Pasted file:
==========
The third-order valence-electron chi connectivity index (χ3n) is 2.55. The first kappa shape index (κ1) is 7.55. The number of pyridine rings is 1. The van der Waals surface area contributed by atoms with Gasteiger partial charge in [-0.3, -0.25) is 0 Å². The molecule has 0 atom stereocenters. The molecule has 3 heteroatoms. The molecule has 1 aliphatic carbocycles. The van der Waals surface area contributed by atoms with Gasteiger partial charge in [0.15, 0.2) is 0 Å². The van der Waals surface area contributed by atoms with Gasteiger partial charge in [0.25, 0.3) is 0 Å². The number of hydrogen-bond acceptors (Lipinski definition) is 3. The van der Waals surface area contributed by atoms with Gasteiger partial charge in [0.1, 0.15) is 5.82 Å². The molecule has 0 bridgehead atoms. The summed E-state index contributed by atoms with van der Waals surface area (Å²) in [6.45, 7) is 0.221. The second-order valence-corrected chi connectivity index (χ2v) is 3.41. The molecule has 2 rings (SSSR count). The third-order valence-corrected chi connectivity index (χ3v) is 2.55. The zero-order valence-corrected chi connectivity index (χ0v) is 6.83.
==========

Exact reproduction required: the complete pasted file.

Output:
The third-order valence-electron chi connectivity index (χ3n) is 2.55. The first kappa shape index (κ1) is 7.55. The number of pyridine rings is 1. The van der Waals surface area contributed by atoms with Gasteiger partial charge in [-0.3, -0.25) is 0 Å². The molecule has 0 atom stereocenters. The molecule has 3 heteroatoms. The molecule has 1 aliphatic carbocycles. The van der Waals surface area contributed by atoms with Gasteiger partial charge in [0.15, 0.2) is 0 Å². The van der Waals surface area contributed by atoms with Gasteiger partial charge in [0.25, 0.3) is 0 Å². The number of hydrogen-bond acceptors (Lipinski definition) is 3. The van der Waals surface area contributed by atoms with Gasteiger partial charge in [0.1, 0.15) is 5.82 Å². The molecule has 0 bridgehead atoms. The summed E-state index contributed by atoms with van der Waals surface area (Å²) in [6.45, 7) is 0.221. The second-order valence-corrected chi connectivity index (χ2v) is 3.41. The molecule has 2 rings (SSSR count). The third-order valence-corrected chi connectivity index (χ3v) is 2.55. The zero-order valence-corrected chi connectivity index (χ0v) is 6.83.